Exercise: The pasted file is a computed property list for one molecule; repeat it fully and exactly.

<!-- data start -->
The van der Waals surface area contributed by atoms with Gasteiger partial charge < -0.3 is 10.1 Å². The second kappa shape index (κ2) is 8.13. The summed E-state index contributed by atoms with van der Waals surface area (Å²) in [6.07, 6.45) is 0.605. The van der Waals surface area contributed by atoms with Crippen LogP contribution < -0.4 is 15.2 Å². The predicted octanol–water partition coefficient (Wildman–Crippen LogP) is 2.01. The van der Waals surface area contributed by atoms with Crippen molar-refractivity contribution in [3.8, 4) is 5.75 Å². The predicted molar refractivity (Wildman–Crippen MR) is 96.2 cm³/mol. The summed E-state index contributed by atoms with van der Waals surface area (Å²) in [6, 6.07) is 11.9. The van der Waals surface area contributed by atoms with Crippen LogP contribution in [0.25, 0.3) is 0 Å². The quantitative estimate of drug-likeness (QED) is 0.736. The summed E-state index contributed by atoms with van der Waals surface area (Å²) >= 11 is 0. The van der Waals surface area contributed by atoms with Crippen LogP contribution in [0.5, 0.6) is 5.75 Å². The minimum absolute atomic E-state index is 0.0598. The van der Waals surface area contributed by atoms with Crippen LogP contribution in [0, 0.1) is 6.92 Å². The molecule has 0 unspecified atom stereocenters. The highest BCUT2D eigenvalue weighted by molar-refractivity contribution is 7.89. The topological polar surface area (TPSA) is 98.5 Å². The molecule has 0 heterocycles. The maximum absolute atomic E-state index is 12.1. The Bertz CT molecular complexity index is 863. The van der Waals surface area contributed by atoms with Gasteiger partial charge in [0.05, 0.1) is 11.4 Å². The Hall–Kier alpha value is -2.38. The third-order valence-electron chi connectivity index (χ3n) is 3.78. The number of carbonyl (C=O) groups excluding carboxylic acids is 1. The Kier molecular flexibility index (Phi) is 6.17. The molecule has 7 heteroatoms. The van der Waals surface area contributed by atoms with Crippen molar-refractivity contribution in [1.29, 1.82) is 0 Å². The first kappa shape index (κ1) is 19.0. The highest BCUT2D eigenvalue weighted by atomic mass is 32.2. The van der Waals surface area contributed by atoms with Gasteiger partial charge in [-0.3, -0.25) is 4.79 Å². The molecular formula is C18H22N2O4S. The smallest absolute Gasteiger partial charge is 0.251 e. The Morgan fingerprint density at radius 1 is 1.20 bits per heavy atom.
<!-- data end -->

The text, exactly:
The van der Waals surface area contributed by atoms with Gasteiger partial charge < -0.3 is 10.1 Å². The second kappa shape index (κ2) is 8.13. The summed E-state index contributed by atoms with van der Waals surface area (Å²) in [6.07, 6.45) is 0.605. The van der Waals surface area contributed by atoms with Crippen LogP contribution < -0.4 is 15.2 Å². The predicted octanol–water partition coefficient (Wildman–Crippen LogP) is 2.01. The van der Waals surface area contributed by atoms with Crippen molar-refractivity contribution in [3.8, 4) is 5.75 Å². The predicted molar refractivity (Wildman–Crippen MR) is 96.2 cm³/mol. The summed E-state index contributed by atoms with van der Waals surface area (Å²) in [6, 6.07) is 11.9. The van der Waals surface area contributed by atoms with Crippen LogP contribution in [0.25, 0.3) is 0 Å². The quantitative estimate of drug-likeness (QED) is 0.736. The summed E-state index contributed by atoms with van der Waals surface area (Å²) >= 11 is 0. The van der Waals surface area contributed by atoms with Crippen LogP contribution in [0.5, 0.6) is 5.75 Å². The minimum absolute atomic E-state index is 0.0598. The van der Waals surface area contributed by atoms with Crippen LogP contribution in [0, 0.1) is 6.92 Å². The molecule has 0 unspecified atom stereocenters. The highest BCUT2D eigenvalue weighted by molar-refractivity contribution is 7.89. The topological polar surface area (TPSA) is 98.5 Å². The molecule has 0 heterocycles. The maximum absolute atomic E-state index is 12.1. The Bertz CT molecular complexity index is 863. The van der Waals surface area contributed by atoms with Gasteiger partial charge in [0.05, 0.1) is 11.4 Å². The Hall–Kier alpha value is -2.38. The third-order valence-electron chi connectivity index (χ3n) is 3.78. The number of carbonyl (C=O) groups excluding carboxylic acids is 1. The Kier molecular flexibility index (Phi) is 6.17. The molecule has 7 heteroatoms. The van der Waals surface area contributed by atoms with Crippen molar-refractivity contribution in [1.29, 1.82) is 0 Å². The first kappa shape index (κ1) is 19.0. The highest BCUT2D eigenvalue weighted by atomic mass is 32.2. The van der Waals surface area contributed by atoms with Gasteiger partial charge in [-0.3, -0.25) is 4.79 Å². The molecular formula is C18H22N2O4S. The smallest absolute Gasteiger partial charge is 0.251 e. The Morgan fingerprint density at radius 1 is 1.20 bits per heavy atom.